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not all 3 can be greater than 60 each as the max degrees between all 3 has to be 180 degrees

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Q: Can a triangle have all the three angles greater than 60?

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An obtuse angled triangle.

No, all three angles must be less than 90 degrees each in an acute triangle. In an obtuse triangle one of the angles is greater than 90 degrees. A triangle with a 90 degree angle is called a right triangle.

It can. An example of an isosceles triangle without any angles greater than 90 would be an equilateral triangle, with all angles equalling 60 degrees. An example with an angle greater than 90 would be a triangle with angles of 100 degrees, 40 degrees and 40 degrees. You couldn't have an isosceles triangle with 2 angles greater than or equal to 90, as all the angles sum to 180 degrees.

No - not a plane triangle. The angles of a regular triangle must be equal. So an obtuse triangle, if regular, would have three obtuse angles. The sum of the angles would then be greater than 3*90 = 270 degrees. But the sum of angles of a triangle must be 180 degrees.

No-An equilateral triangle has equal angles, an obtuse angle is greater than 90. So, an equilateral triangle with an obtuse angle would have the three angles add up to a MINIMUM of 270.0000000000001, and a triangle's angles must add up to 180°.

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An acute triangle

An obtuse angled triangle.

If all three angles of a triangle measure less that 90 degrees (if all three angles are acute), the triangle is an acute triangle. A triangle that has a right angle (an angle the measures exactly 90 degrees) is a right triangle. (The other 2 angles will be acute angles.) A triangle that has an angle that is greater than 90 degrees (an obtuse angle), is an obtuse triangle. (The other 2 angles will be acute angles.)

An obtuse triangle is one which has one angle that is greater than 90 degrees.

No, all three angles must be less than 90 degrees each in an acute triangle. In an obtuse triangle one of the angles is greater than 90 degrees. A triangle with a 90 degree angle is called a right triangle.

An acute triangle *is* a triangle with all acute angles. For example, an equilateral triangle where all three angles are 60°.If a triangle has one 90° angle, then it is a right triangle.If it has one angle greater than 90°, then it is an obtuse triangle.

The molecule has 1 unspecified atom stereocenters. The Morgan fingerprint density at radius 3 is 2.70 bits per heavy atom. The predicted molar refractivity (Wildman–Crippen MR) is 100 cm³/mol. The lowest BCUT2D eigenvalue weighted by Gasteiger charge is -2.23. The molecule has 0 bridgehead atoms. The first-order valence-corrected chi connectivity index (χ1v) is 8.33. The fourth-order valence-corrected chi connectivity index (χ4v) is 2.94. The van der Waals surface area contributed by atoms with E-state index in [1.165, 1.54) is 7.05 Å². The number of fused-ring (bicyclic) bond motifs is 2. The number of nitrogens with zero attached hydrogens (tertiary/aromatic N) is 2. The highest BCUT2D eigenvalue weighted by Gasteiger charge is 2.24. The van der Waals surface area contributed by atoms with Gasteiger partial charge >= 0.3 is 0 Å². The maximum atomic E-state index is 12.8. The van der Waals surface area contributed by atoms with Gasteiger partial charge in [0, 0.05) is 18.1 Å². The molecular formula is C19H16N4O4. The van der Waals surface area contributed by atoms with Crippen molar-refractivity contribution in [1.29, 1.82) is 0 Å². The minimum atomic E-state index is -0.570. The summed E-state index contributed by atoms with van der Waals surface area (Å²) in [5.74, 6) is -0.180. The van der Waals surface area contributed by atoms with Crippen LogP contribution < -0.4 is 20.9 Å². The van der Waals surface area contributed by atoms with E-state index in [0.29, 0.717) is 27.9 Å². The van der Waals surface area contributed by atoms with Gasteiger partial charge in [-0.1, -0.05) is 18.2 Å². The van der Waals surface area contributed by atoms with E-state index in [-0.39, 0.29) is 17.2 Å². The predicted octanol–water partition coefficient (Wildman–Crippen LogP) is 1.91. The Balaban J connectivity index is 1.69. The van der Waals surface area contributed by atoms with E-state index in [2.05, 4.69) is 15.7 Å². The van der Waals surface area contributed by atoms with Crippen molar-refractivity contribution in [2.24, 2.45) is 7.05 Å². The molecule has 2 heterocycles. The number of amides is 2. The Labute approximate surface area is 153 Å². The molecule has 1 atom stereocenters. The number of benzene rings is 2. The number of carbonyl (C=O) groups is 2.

It can. An example of an isosceles triangle without any angles greater than 90 would be an equilateral triangle, with all angles equalling 60 degrees. An example with an angle greater than 90 would be a triangle with angles of 100 degrees, 40 degrees and 40 degrees. You couldn't have an isosceles triangle with 2 angles greater than or equal to 90, as all the angles sum to 180 degrees.

No - not a plane triangle. The angles of a regular triangle must be equal. So an obtuse triangle, if regular, would have three obtuse angles. The sum of the angles would then be greater than 3*90 = 270 degrees. But the sum of angles of a triangle must be 180 degrees.

Obtuse scalene triangle ,these three angles greater than 90 degrees but less than 18 degrees

An acute angled triangle has all its angles less than 90°.A right angled triangle has one of its angles equal to 90°.An obtuse angled triangle has one angle greater than 90°.A scalene triangle has all three sides of different lengths.An isosceles triangle has two sides and two angles equal.An equilateral triangle has all its sides and angles equal.

No-An equilateral triangle has equal angles, an obtuse angle is greater than 90. So, an equilateral triangle with an obtuse angle would have the three angles add up to a MINIMUM of 270.0000000000001, and a triangle's angles must add up to 180°.

If a three-sided figure (triangle) has one angle that is zero, then all angles will be zero and the three sides will be coincident, that is, they will occupy the same space and will, therefore form a single line. Such a figure would not be referred to as a triangle, and would have little practical value in trigonometry (the study of triangles).Therefore, every triangle has three angles greater than zero degrees, whether it be isoceles, right-angled, equilateral, or any other.